So yesterday mid-morning, Lynn and I headed up the M1 toward Melbourne. We arrived at the wetlands at 12:30pm. It was breezy and threatening rain. With scope, camera and bins, we headed around the oddly intestine shaped ponds. We searched the areas where David had seen them, making a loop around the first three ponds. We were coming back down the main path as it began raining big drops and we spotted three Wood Sandpipers going about their business. We had very satisfying looks and I took some photos. I am grateful.
There they are, all three together.
Dancing in the rain.
Big raindrops 

Showing the barring on the tail.
So there you have it, a good example of the Facebook connection with birders working! I am very grateful. I will include a map of my own showing where we saw them and where David indicated that he saw them as well.

Birds. Peace. Love. Earth. Laughter. Music.

Tuesday, January 12, 2016

Birds, Whales, And A Diamond

Yesterday we went out from Port Fairy, VIC on a pelagic trip. For non-birding friends, that means deep-sea birding. I will be honest and admit that pelagic birding is not my favorite. But I do it because there are some awesome birds that can only be found offshore, sometimes way offshore. Getting to the birding areas usually requires hours of just riding in the boat and that can be boring and uncomfortable. It’s not a seasickness thing, I use the patch and it works well for me. I grew up around boats and I love the sea, but as I got older, seasickness became an issue for me. Not anymore with the patch and I am grateful.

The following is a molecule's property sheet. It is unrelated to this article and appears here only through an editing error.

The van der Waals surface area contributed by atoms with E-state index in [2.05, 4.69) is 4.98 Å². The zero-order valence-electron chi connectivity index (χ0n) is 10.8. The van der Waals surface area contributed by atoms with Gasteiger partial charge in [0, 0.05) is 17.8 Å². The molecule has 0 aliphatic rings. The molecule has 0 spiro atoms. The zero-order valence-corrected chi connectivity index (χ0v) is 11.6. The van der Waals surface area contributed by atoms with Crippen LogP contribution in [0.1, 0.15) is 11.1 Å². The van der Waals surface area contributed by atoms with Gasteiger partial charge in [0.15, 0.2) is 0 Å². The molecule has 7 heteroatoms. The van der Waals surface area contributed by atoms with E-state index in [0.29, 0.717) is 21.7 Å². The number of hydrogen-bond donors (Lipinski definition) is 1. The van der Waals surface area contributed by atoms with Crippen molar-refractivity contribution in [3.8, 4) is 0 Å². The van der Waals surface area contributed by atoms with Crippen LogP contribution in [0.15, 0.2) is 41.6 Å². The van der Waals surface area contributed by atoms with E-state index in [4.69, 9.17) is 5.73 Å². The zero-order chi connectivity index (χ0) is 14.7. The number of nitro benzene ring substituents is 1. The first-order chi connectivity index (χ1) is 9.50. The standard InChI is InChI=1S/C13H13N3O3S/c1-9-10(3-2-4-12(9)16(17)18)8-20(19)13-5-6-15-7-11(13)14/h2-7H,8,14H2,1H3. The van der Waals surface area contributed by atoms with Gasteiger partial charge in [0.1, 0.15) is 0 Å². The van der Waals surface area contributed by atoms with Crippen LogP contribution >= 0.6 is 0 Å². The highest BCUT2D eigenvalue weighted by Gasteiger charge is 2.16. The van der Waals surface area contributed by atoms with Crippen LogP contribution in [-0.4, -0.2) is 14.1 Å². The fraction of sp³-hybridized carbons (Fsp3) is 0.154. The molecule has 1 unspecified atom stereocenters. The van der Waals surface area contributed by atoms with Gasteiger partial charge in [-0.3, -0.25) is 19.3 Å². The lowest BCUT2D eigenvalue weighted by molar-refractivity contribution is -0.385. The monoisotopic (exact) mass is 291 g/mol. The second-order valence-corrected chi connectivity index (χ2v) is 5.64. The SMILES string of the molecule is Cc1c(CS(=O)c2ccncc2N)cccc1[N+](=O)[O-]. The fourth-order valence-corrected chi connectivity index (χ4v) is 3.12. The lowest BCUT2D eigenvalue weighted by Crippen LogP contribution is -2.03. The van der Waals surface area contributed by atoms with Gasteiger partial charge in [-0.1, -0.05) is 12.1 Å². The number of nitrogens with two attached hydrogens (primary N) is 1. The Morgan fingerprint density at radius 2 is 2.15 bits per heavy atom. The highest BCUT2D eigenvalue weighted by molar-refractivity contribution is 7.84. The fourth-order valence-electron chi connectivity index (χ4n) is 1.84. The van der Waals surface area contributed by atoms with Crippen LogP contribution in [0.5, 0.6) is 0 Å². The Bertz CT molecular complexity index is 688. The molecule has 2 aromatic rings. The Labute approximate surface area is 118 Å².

We had a wonderful time and saw some awesome birds and made some delightful new friends. There was an amazing pod of (50-some?) Long-finned Pilot Whales who stayed in the area of the boat with Oceanic Bottlenosed Dolphins intermixed with them for about a half an hour. It was a moving experience to be in the presence of these marvelous mammals. I am so grateful for that experience, and I thank my friend, James Mustafa for organizing this trip. Our best bird of the day was the Little Shearwater, which had not been seen in Victoria for about 10 years.
And so it begins...
Long-finned Pilot Whales with Oceanic Bottlenosed Dolphins

Fairy Prion
White-faced Storm-petrel 

My "recording" shot of the Little Shearwater. Trust me.     
Steven Castan's much better recording shot. It was a Little Shearwater.
                 Fairy Prion again                      
Wilson's Storm-petrel

The long ride back in...
On a different  and very grateful note…

Monday as we were driving to Port Fairy, I discovered that my earring was gone. Over 25 years ago Lynn took a diamond from a ring and had it made into an earring for me. I have worn it since. I never take it out. After a few years, I had a ‘locking back’ put on it to hopefully keep it secure. Well, it came loose and it was gone. I was not grateful.